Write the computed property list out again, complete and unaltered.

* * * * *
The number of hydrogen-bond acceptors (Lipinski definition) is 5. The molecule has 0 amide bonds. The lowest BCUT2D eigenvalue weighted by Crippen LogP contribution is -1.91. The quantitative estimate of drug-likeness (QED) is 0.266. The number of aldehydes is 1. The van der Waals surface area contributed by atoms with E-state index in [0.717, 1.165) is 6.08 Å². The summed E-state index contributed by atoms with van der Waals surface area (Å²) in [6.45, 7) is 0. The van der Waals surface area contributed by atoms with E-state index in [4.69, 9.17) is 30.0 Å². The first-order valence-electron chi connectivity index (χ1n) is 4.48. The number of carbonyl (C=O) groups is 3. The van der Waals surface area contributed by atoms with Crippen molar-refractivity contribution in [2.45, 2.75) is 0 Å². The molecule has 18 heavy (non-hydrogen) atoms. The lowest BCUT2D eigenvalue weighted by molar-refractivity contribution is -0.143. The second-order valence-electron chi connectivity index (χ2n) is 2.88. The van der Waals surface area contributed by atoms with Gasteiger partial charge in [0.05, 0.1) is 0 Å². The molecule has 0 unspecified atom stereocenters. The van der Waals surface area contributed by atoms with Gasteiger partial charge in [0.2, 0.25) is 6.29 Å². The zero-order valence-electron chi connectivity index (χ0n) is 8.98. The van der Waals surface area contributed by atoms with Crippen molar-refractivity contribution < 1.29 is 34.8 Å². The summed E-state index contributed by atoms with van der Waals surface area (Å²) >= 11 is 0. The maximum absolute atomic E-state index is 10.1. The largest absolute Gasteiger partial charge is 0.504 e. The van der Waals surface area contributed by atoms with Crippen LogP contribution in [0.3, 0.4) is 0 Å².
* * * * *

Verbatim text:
The number of hydrogen-bond acceptors (Lipinski definition) is 5. The molecule has 0 amide bonds. The lowest BCUT2D eigenvalue weighted by Crippen LogP contribution is -1.91. The quantitative estimate of drug-likeness (QED) is 0.266. The number of aldehydes is 1. The van der Waals surface area contributed by atoms with E-state index in [0.717, 1.165) is 6.08 Å². The summed E-state index contributed by atoms with van der Waals surface area (Å²) in [6.45, 7) is 0. The van der Waals surface area contributed by atoms with E-state index in [4.69, 9.17) is 30.0 Å². The first-order valence-electron chi connectivity index (χ1n) is 4.48. The number of carbonyl (C=O) groups is 3. The van der Waals surface area contributed by atoms with Crippen molar-refractivity contribution in [2.45, 2.75) is 0 Å². The molecule has 18 heavy (non-hydrogen) atoms. The lowest BCUT2D eigenvalue weighted by molar-refractivity contribution is -0.143. The second-order valence-electron chi connectivity index (χ2n) is 2.88. The van der Waals surface area contributed by atoms with Gasteiger partial charge in [0.05, 0.1) is 0 Å². The molecule has 0 unspecified atom stereocenters. The van der Waals surface area contributed by atoms with Gasteiger partial charge in [0.2, 0.25) is 6.29 Å². The zero-order valence-electron chi connectivity index (χ0n) is 8.98. The van der Waals surface area contributed by atoms with Crippen molar-refractivity contribution < 1.29 is 34.8 Å². The summed E-state index contributed by atoms with van der Waals surface area (Å²) >= 11 is 0. The maximum absolute atomic E-state index is 10.1. The largest absolute Gasteiger partial charge is 0.504 e. The van der Waals surface area contributed by atoms with Crippen LogP contribution in [0.3, 0.4) is 0 Å².